Coronavirus 1) Social distancing rules to be scrapped from June 21

“The “one metre-plus” social distancing rule will be scrapped from June 21 under plans to ensure that all restaurants, pubs, theatres and cinemas can reopen fully, The Times understands. Masks will have to be worn in some cases to mitigate the risks but it will mean venues can reopen at full capacity for the first time in 15 months. Dominic Raab, the foreign secretary, confirmed yesterday that some coronavirus restrictions would remain beyond June 21, causing concern in hospitality. He said “conditions, counteracts and safeguards” would have to stay, adding: “They’ll be something around masks.”” – The Times

  • More than 15 million of most vulnerable Britons have been fully vaccinated – Daily Mail
  • Funeral limits to be lifted and set by venues – The Times
  • Thousands party in Liverpool like it’s 2019 at first post-Covid gig – The Times
  • England to pilot daily Covid tests as way to avoid self-isolation – The Guardian
  • UK to dispatch a further 1,000 ventilators to India – Daily Mail


Coronavirus 2) Holiday islands expected to be kept off UK’s ‘green list’

“Holiday islands are expected to be excluded from the Government’s “green” list for foreign travel this week despite lower Covid rates compared to the mainland. It comes as ministers from the Spanish, Greek and Portuguese islands appealed to the UK Government to stand by its pledge to create separate “travel corridors” with them when it lifts the foreign travel ban on May 17. Grant Shapps, the Transport Secretary, said last month the Government’s new traffic light ratings of countries will treat islands independently of any higher Covid rate or lower vaccination rate on the mainland.” – Daily Telegraph

  • Ministers urge Johnson to push for longer list of ‘safe’ countries – The Times

Nick Timothy: Personal responsibility is being eroded by militant identity politics

“You might have never heard of Noel Clarke. Before his Bafta award for his “outstanding contribution to cinema” last month, I had never heard of him either. Since declaring him its “rising star” twelve years ago, Bafta had not seen fit to grant him any other honours. Nonetheless, the year after Prince William criticised its lack of diversity, Bafta decided to recognise Clarke – who is black – for his career contribution to the British film industry. Thirteen days before the award, Bafta was passed information about Noel Clarke’s allegedly predatory behaviour. Yet it took no action. Why? In a statement, the organisation claims that it was because it had yet to receive a firsthand account. Yet a few days later, following publicity around the decision, it rushed to suspend the award and his membership of the organisation.” – Daily Telegraph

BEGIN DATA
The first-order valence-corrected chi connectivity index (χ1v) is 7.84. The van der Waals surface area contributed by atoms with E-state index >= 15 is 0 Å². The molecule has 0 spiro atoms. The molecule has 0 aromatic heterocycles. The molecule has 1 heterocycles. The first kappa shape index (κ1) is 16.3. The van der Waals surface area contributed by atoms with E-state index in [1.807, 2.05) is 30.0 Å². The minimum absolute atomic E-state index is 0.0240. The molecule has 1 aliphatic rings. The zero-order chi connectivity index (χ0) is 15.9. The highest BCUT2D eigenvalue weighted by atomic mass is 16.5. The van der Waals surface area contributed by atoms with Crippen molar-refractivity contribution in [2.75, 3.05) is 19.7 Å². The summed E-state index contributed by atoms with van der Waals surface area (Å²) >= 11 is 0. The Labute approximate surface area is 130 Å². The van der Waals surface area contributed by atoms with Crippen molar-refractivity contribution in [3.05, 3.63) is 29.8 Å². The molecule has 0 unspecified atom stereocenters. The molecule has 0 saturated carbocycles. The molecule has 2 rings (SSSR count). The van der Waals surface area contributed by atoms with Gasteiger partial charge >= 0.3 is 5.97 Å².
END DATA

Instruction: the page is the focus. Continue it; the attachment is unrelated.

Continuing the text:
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Scotland 1) Johnson should resign if it is ruled he broke ministerial code over Downing Street flat revamp, Scottish Tory leader says…

“Boris Johnson must resign if he has broken the ministerial code in the lavish makeover of his Downing Street flat, the leader of the Scottish Conservatives has said. Douglas Ross, the most senior Tory north of the border, said the Prime Minister should ‘of course’ quit if he did not abide by the standards of conduct expected of ministers. Several probes are under way into the tangled financing of the costly refurbishment – including an investigation by Mr Johnson’s new adviser on ministerial interests, Lord Geidt. But the PM, as head of the Government, will be the final adjudicator on any breaches of the ministerial code.” – Daily Mail

Scotland 2) … as the PM pledges billions in attempt to put brakes on SNP

“Boris Johnson is preparing to spend billions of pounds improving rail and road links in Scotland as well as treating more Scottish patients in English NHS beds in his latest attempt to blunt the SNP threat to the Union. The prime minister also plans to boost student exchanges among the home nations through the new Turing scheme and order diplomats to make the case against Scottish independence in foreign capitals. There are growing fears in Westminster of an SNP landslide in this week’s Scottish elections, with polling suggesting that Nicola Sturgeon will achieve a majority at Holyrood and demand a re-run of the 2014 referendum.” – The Times